- Health and Exercise Science—HES-234, HES-235 Mathematics—MCS-118/119 or MCS-121, MCS-142
- Physics—PHY-120/121 and PHY-170/171; or PHY-122/121 and PHY-172/171
- (University of Minnesota requires Physics with Calculus) Psychological Science—PSY-100
- Social and Behavioral Science—Two electives within the area of Psychological Science or Sociology/ Anthropology
Pre-requisite requirements vary between programs so pre-physical therapy students are advised to study carefully the requirements of the physical therapy programs of their choice. Interested students are encouraged to refer to The American Physical Therapy Association, Inc. website www.apta.org to view a list of accredited Physical Therapy Programs at the earliest opportunity to plan for the entrance requirements of a specific program. Some required and recommended courses listed below:
- Biology—BIO-101, BIO-102
- Chemistry—CHE-107, CHE-141
- Health and Exercise Science—HES-214 HES-234, HES-235 Lifespan Development—HES 212 or PSY 234 and PSY 334
- Mathematics/Statistics—MCS-142 or equivalent, (E/M-125 not acceptable) Physics—PHY-120/121 and PHY-170/171 or PHY-122/121 and PHY-172/171 Psychological Science—PSY-100, PSY-241
- Research Methods: recommended
- Sociology/Anthropology—S/A-111, S/A-112, S/A-113 or another Sociology/ Anthropology course
Reserve Officers’ Training Corps
Since the 1970s, Gustavus has been a cross-enrollment partner in the Reserve Officers’ Training Corps (Army ROTC) battalion hosted at Minnesota State University, Mankato. This partnership also includes Bethany Lutheran College in Mankato. Minnesota State University, Mankato, offers either a twoor four-year program enabling students/cadets to compete for a commission as an officer in the United States Army, Army Reserve, or Army National Guard. College credit is awarded for the courses in the program. However, the military science program is not an academic major. Students must complete an academic major in another area in addition to the military science requirements. (Historically, Gustavus students in the program have selected a variety of majors, including political science, management, communication studies, and religion.) Participating Gustavus students transfer 2–3 semester credits per term from Mankato. The ROTC is operated under Department of Defense policies and regulations. For information, contact the Gustavus Office of Career Development or the MSU Military Science Department at 507-389-6226.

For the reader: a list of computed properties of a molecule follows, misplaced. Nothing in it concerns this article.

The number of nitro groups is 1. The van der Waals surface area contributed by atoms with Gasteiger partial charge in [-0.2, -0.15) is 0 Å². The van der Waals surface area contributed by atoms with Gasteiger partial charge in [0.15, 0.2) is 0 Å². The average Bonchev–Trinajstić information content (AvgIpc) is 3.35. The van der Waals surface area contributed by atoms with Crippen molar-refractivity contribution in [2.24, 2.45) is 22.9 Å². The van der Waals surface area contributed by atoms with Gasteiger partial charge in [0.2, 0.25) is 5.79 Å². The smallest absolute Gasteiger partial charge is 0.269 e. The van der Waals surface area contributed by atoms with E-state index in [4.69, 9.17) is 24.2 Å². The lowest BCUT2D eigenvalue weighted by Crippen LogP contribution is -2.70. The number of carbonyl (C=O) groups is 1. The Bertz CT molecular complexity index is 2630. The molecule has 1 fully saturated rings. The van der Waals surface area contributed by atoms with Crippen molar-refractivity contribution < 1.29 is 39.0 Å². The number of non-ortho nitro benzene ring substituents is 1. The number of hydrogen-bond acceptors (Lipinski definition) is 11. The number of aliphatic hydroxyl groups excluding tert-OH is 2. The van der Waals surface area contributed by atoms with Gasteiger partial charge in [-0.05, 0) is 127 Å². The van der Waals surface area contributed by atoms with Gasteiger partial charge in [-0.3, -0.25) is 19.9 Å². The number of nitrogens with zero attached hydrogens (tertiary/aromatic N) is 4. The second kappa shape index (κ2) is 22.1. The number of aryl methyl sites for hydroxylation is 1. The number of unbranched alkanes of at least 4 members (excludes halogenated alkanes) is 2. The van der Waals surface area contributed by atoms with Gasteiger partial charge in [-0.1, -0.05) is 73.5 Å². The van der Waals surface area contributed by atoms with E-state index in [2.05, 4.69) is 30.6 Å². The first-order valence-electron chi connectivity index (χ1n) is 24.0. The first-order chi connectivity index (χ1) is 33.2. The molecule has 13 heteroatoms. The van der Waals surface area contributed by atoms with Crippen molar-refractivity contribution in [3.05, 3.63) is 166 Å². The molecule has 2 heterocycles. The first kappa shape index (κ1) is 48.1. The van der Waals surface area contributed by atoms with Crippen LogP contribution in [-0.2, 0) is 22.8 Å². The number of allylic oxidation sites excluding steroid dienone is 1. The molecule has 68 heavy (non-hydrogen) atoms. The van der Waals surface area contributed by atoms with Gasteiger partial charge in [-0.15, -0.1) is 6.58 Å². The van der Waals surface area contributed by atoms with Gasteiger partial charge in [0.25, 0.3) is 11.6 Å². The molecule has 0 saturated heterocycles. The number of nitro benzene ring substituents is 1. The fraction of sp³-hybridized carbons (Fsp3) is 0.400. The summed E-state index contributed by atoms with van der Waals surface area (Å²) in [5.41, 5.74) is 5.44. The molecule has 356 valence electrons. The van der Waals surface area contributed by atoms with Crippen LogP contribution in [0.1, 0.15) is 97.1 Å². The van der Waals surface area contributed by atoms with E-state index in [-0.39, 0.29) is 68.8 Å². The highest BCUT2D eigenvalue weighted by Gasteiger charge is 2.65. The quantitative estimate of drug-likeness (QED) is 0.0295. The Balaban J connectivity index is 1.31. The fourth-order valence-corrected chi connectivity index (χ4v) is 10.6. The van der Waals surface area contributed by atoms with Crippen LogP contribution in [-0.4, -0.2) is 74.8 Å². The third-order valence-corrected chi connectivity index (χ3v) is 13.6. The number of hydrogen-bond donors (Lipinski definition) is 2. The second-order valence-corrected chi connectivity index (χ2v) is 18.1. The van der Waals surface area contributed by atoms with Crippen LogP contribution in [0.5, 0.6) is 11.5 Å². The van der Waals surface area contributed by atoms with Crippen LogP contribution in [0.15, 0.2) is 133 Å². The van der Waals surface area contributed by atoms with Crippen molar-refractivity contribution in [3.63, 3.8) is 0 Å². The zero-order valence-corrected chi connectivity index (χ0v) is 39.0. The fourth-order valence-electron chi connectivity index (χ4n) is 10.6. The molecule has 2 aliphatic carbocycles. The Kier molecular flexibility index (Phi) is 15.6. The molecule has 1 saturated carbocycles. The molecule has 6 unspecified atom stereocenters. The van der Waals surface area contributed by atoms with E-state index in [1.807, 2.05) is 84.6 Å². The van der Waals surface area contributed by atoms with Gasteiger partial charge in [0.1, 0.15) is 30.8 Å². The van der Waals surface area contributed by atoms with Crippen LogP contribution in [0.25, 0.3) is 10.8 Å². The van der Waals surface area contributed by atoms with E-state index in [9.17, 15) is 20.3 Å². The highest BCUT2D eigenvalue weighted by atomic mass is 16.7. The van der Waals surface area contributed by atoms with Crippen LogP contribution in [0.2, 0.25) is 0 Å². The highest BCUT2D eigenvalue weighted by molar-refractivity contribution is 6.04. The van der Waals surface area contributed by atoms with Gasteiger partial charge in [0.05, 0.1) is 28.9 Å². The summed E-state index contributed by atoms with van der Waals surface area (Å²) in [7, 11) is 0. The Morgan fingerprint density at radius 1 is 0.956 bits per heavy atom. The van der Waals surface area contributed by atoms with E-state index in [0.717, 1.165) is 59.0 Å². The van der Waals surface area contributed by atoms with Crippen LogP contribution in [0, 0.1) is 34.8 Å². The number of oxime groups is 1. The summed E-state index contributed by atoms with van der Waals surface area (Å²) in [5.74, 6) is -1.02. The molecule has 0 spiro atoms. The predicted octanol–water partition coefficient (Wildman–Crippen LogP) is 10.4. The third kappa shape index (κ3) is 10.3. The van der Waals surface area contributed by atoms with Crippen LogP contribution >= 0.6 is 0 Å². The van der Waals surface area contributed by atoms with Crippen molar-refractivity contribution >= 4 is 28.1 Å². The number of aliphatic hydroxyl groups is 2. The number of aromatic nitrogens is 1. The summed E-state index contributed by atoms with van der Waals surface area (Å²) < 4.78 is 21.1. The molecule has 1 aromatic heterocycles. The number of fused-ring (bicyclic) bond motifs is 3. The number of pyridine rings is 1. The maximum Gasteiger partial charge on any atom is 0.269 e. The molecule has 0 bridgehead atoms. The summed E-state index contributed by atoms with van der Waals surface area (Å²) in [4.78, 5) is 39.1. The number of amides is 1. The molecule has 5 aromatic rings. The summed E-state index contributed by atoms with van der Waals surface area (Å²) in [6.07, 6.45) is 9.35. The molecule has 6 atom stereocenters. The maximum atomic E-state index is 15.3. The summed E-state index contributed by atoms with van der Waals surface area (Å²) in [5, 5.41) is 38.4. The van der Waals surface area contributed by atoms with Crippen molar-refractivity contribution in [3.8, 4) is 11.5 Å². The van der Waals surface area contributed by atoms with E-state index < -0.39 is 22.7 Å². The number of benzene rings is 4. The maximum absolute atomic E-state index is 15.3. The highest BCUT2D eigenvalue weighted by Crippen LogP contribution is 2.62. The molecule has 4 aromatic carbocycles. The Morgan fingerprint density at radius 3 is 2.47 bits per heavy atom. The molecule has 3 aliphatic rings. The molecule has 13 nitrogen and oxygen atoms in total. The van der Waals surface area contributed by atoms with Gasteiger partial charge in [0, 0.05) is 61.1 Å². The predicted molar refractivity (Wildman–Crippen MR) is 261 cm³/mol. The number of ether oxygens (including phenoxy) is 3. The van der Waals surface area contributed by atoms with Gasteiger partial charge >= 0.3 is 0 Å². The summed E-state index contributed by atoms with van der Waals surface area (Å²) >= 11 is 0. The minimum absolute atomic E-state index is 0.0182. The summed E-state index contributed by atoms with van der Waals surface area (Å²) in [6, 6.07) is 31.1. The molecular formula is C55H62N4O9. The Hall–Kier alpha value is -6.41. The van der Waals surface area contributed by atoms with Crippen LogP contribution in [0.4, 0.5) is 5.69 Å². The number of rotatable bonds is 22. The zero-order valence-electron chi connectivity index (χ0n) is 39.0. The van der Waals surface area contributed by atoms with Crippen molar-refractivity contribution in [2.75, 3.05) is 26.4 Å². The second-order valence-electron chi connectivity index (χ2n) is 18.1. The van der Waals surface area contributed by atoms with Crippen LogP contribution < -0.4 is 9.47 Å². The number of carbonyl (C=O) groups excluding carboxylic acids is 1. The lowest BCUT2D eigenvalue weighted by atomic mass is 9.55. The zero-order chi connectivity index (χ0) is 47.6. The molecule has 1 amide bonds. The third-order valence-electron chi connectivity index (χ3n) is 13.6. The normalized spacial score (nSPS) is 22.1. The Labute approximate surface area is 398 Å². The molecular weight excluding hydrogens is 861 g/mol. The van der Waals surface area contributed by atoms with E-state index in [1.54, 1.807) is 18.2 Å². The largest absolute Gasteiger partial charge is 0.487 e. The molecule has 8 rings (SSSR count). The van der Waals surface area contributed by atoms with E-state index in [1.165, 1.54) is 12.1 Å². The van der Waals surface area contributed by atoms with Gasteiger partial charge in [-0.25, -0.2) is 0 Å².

Pre-Requisite requirements vary between programs so pre-veterinary students are advised to study carefully the requirements of the veterinary programs of their choice. Interested students are encouraged to consult a publication of the Association of American Veterinary Medical Colleges titled “Veterinary Medical School Admission Requirements” at the earliest opportunity to plan for the entrance requirements of a specific veterinary school. A copy is available in Career Development.
Admission requirements vary with schools, but most include the courses required by the University of Minnesota. Listed here are the Gustavus courses needed to meet these requirements:
- Biology—BIO-101, BIO-102, BIO-201, BIO-202, BIO- 242 Vertebrate Zoology (BIO 102, BIO 373 Cell Biology or BIO 386 Comparative Physiology can be used to meet the Zoology requirement at the University of Minnesota), BIO-374 and BIO- 380
- Chemistry—CHE-107, CHE-141, CHE-251, CHE-255, CHE-258
- English- (2 courses) writing across the curriculum courses may apply, check with individual veterinary programs
- Mathematics—MCS-118/119 or MCS-121 and MCS-142 or equivalent
- Physics—PHY-120/121 and PHY-170/171 or PHY-122/121 and PHY-172/171
- Liberal Arts—(3 courses required) Anthropology, Art, Economics, Geography, History, Literature, Music, Theater, Philosophy, Political Science, Psychological Science, Sociology, Religion and Non-English Language courses.
- Students who earn their bachelor’s degree from Gustavus must complete four Gustavus course credits from the two liberal arts areas (Arts & Humanities or History & Social Sciences)